As I peer out my window over towards the Alps and the northern entrance to Le Vallé du Rhône I can’t help asking myself whether some of those experiments which are habitually conducted a mere 40 kilometers from my current habitat haven’t gone terribly wrong? With every passing day getting I find it more and more difficult to avoid associating all those worthy attempts to uncover that illusive Hick’s Particle with the all-encompassing black hole into which our financial markets seem to be getting sucked with a disturbing velocity, despite the numerous efforts by the global financial authorities to invent some sort of monetary equivalent to “anti-matter”.
But while the current crisis is pretty much a generalised global one, if there is one region where the crisis is making its presence more acutely than elsewhere, that place is Eastern Europe, and among the ranks of the regional casualties high on the list come the three Baltics countries, Estonia, Latvia and Lithuania. That this is the case should not really strike us as so strange. On many occasions since the credit crisis went global back in the summer of 2007 many analysts (including yours truly) have been flagging the risk of a hard landing in Eastern Europe. This unfortunate situation has now by and large materialised and the only question which really arises is how hard is “hard” going to be? A couple of recent tentative signs suggest that the big eye of the credit crunch, not unlike Sauron with his glance toward Frodo et al., is fixing Eastern Europe fast in its gaze.
In terms of Russia, we have already witnessed the speed with which financial markets have turned the tide for the erstwhile high powered economy. Now that oil is dipping into negative on an annual basis, the screw may just get turned a little more.
In Ukraine, the market for the state’s sovereign debt almost collapsed during the past week as credit default swaps (insurance against loses on debt) rose almost 40% to 1700 basis points as rumours mounted on an early election as well as the government made steps to take over one of the country’s big banks. Furthermore and as could be expected the Hryvnia took another beating. A similar situation seems be unfolding in Hungary where prominent government and central officials were dipatched spent part of their Friday trying to avoid a rout on the Forint in the spot markets. Meanwhile, and as a natural bed-fellow to this the stock market, and especially financials, were pumelled. In many ways, the Hungarian predicament resembles more and more a tragedy in the making which is also why the IMF is moving in to calm things down as well as attempt to bring the boat back on course.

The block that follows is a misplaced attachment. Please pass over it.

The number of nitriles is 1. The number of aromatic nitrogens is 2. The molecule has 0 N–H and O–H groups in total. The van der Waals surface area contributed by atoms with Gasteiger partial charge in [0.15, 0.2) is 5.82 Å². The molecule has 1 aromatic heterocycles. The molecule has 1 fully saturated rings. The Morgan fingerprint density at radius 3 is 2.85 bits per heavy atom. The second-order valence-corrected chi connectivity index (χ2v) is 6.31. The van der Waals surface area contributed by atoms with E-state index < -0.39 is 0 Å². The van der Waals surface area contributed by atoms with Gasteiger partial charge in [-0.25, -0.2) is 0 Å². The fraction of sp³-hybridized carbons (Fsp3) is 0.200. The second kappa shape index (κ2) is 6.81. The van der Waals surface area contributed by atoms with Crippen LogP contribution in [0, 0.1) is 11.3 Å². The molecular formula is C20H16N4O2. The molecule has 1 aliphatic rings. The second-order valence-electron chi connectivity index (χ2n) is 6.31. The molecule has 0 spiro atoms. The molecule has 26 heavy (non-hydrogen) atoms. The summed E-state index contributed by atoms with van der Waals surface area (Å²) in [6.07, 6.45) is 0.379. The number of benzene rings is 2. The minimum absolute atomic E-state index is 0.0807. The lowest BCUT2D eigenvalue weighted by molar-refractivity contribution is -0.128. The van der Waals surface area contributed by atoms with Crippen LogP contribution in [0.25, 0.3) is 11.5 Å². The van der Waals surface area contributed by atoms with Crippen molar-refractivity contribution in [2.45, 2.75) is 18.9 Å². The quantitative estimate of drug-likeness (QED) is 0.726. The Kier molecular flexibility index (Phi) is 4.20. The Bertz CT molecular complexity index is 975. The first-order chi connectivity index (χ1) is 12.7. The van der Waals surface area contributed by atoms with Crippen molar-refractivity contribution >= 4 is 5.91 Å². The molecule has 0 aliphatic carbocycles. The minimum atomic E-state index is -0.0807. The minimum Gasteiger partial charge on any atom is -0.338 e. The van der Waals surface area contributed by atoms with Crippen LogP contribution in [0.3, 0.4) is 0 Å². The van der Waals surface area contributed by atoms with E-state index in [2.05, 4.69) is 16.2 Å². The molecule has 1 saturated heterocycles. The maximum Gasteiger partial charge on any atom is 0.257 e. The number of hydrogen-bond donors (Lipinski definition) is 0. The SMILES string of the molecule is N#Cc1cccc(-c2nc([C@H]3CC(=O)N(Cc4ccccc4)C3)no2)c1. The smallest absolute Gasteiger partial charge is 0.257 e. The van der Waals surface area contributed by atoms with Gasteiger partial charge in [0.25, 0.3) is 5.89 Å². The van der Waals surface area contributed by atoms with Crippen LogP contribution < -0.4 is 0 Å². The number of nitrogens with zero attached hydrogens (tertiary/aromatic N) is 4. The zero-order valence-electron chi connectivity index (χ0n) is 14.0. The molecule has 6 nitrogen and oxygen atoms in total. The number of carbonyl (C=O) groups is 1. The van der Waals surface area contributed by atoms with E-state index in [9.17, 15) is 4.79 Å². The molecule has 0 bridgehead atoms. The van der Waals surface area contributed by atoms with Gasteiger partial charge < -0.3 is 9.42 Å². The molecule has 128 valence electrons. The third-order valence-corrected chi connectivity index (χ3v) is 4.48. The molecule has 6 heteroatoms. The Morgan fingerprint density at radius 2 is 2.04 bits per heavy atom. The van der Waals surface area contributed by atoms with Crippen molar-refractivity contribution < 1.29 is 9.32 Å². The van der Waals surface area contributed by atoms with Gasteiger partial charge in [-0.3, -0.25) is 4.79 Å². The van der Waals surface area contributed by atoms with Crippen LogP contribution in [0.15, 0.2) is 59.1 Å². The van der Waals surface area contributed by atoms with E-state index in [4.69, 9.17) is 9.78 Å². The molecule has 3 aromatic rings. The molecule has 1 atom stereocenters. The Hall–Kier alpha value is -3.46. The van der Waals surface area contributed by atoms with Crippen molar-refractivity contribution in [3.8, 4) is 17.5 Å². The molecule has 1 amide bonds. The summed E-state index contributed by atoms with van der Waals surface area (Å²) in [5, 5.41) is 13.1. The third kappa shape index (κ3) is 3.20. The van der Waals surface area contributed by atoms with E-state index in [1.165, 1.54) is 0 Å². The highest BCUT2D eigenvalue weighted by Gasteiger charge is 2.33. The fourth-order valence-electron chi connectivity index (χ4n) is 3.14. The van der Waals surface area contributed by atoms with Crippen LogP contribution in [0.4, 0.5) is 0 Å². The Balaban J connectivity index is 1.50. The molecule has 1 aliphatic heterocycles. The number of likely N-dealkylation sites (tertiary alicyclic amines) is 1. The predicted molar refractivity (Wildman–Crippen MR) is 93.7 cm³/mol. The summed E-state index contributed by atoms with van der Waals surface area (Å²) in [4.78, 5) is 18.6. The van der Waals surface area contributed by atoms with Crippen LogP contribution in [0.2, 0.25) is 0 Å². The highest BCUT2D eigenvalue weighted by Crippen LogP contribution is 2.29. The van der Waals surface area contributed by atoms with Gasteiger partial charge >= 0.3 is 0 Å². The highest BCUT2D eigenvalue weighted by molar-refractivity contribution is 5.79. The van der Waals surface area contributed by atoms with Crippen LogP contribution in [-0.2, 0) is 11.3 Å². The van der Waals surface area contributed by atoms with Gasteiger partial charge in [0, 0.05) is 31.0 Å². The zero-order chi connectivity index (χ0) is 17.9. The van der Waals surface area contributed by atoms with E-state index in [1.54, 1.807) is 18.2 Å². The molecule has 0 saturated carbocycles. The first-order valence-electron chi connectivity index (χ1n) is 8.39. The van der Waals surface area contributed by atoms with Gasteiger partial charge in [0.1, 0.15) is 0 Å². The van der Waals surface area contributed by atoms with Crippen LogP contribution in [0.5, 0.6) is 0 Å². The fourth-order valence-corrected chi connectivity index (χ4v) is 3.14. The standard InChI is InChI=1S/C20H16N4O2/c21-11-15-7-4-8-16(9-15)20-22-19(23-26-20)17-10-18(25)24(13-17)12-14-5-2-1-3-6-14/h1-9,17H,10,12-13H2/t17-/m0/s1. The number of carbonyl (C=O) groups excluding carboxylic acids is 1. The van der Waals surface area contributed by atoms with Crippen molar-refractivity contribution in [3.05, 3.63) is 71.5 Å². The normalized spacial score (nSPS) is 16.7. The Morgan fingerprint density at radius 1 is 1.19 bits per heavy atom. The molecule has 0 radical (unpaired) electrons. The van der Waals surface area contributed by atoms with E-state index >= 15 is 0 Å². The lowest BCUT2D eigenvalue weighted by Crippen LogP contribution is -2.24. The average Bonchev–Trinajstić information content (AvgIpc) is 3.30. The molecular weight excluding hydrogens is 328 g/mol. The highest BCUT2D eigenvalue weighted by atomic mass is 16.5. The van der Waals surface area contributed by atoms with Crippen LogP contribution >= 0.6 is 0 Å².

The situation in Ukraine and Hungary is important. It highlights the flipside of de-pegging from the Euro (and in the case of the Hryvnia, the USD) in the expectation that subsequent appreciation will help quell inflation. Such a strategy perhaps seemed clever at the time (personally, I always had my doubt), but now as the tide turns downside risk is substantial. From a macroeconomic point of view this is extremely significant. a major part of Eastern Europe’s expansion has been supplied by foreign credit and more importantly with loans denominated in foreign currency (mostly Swiss and Euro loans in Hungary and Ukraine). It does not take much of an economist to see the potential abyss of downside risk in the form of translation exposure. As Edward puts it in a recent note;
Basically, the crossover we need to be thinking about in macroeconomic terms is the one between the Swiss Franc and the Hungarian Forint, given the exposure of Hungarian households to Swiss Franc denominated mortgages, and the impact on internal demand which is to be expected if the current dramatic decline continues.
To cap it all off, the significant increase in stress levels of Eastern Europe aslo appears to be sending tremors towards Austria where the banking sector is highly involved as intermediary for swiss denominated consumer and housing finance.
And in the Baltics?
While things are likely about to get very interesting in Eastern Europe the recent tumultous events in financial markets seem to have spared the Baltics from the worst repercussions. This only goes for the more theatrical “Iceland type” events however. If we look at the real economy it is evident that a sharp correction has now begun, something which was confirmed as the data from Q1 2008 rolled in. If we take a look at the most important data pieces, the Baltics have now almost entered a collective recession (even if Lihuania is performing above par).